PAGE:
Florence Kurtilla was in the fullness of life - at the peak of her career, enjoying her children, grandchildren, and time with her husband, active in her church. It was all working for Florence. Until she felt a pain in her side.
"My husband and I were in the habit of taking a three-mile walk every night," said Florence. "It was our only downtime. One day I was really winded. There was pain in my left side - a different kind of pain. It didn't go away with Motrin."
Florence went to work the next day, but the pain was more intense, so she made a lunch-time doctor appointment. By then the pain was so bad she could barely allow the doctor to touch her.
"Before I knew it I was in the hospital," said Florence.
She had been invited to speak at an international conference in Toronto in just two weeks. "I'd worked so hard to get on the agenda. It was such a great career opportunity," said Florence.
She was involved in local industry associations, had finished her masters degree, achieved her certification in human resources, and was working on continuing education units. She was involved in getting people at work to participate in community action efforts, and was an active volunteer at her church.
"It was a wonderfully full life," said Florence. "It still is."
But it took awhile for life to get back to its fullness. After several days of tests, including a biopsy, the doctor came to Florence's room just before midnight with the diagnosis - colon cancer. Surgery would be the next day. She had no family history of the disease, no other symptoms, no warning signs.
"Once the doctor left the room I was violently sick," said Florence. "It hit me like a bomb. I didn't know what this meant. How long did I have? Did I need chemo? Would I need an ostomy bag? Would I see my children graduate? I have to cancel everything I worked for. Everything started crumbling."
The family gathered in her room the next morning - her husband, children, grandchildren - before the surgery. "They were all very upset," said Florence. "All crying or fighting back tears - to be strong for me. Personally, I was too afraid to cry."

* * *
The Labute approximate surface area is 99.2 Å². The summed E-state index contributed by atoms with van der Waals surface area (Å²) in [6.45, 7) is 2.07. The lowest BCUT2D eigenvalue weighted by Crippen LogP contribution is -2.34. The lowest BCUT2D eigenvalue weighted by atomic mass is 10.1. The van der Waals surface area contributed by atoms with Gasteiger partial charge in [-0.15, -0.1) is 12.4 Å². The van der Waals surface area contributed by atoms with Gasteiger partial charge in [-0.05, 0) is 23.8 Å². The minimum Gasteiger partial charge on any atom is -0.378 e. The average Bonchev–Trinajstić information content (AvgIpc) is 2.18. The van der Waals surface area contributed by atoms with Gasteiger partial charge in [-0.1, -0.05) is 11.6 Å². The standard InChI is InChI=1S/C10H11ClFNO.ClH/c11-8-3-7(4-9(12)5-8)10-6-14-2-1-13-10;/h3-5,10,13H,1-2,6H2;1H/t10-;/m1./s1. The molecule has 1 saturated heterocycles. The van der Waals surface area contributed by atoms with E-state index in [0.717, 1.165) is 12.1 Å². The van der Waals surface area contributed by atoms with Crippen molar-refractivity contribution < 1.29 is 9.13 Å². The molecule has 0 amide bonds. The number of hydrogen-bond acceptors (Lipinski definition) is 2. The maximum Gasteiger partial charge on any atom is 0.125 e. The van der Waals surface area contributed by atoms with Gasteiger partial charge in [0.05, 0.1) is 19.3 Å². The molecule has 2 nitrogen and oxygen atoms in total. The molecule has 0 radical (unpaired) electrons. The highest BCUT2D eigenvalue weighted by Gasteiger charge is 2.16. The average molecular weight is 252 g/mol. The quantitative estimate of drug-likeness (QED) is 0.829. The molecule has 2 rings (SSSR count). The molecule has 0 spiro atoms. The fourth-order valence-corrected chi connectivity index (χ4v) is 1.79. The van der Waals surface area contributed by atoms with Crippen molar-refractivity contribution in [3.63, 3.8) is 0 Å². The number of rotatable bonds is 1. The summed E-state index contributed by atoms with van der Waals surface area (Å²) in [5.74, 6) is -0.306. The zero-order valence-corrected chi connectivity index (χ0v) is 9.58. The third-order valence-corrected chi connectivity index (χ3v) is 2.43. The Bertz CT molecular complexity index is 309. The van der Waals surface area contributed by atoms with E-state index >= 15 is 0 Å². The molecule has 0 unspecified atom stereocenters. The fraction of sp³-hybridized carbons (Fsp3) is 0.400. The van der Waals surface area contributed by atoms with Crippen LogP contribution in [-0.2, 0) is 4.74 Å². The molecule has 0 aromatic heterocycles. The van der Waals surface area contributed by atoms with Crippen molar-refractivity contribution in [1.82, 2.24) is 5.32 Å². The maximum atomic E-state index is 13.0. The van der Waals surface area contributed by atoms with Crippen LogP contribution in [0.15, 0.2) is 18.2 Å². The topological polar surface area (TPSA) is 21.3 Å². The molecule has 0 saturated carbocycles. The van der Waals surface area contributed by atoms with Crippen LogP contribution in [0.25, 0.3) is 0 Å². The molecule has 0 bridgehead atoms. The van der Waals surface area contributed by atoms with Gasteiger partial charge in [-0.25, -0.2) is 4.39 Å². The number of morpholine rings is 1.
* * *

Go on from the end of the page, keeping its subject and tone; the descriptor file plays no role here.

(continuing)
Her brother, who was suffering from lung cancer, called from the East Coast, and stayed on the phone with her until they wheeled her into surgery. Surgeons took out two-thirds of her intestines and 11 lymph nodes.
Her cancer was diagnosed as a stage 2. It's not a death sentence - that's what her doctor told her. Still, Florence wanted to do everything she could to be sure she continued to have a full life. So when an oncologist told her she did not need chemo, she fought to get a second opinion, and took things into her own hands.
"I wanted to be sure I did everything as proactively as I could," said Florence.
She went through 26 weeks of chemo - half a year - while still working full time. She had chemo treatments on Friday afternoons so she'd have the weekend to recover. During her fifth month of chemo, she lost her brother to lung cancer.
Then, on the fifth anniversary of Florence's being cancer-free, she and her husband made the decision to place him into hospice care. He had been diagnosed with non-small cell carcinoma of an unknown origin that had metastasized throughout his body. Just a short two months after being diagnosed he was gone.
"Now you've got a real wild woman on your hands," said Florence. "This made me an even more intense cancer warrior."
"You can handle something like that happening to you, but you're really, really in fight mode when it happens to your husband, your children or your family. Once something like that happens - you become so determined that you will do everything to fight that your kids are never going to go through something like this."
Florence is involved in cancer fundraising and advocacy - as a legislative ambassador with American Cancer Society and as a board member of the California Colorectal Cancer Coalition (C4). She was also recently appointed to the C3 (Colorectal Cancer Coalition) Grassroots Action Committee.
"I never thought I'd live to see the day where I'd be pounding on the doors of congressmen, said Florence, "but there's a good feeling of satisfaction knowing that you're actively doing something to fight the disease."
Florence's words of wisdom: "I encourage people to pay attention to their bodies. Get checked. Work with your physicians and healthcare teams. Know your family history. Ask questions. Do research. Don't worry about being a hypochondriac. Follow your own feelings and just do it."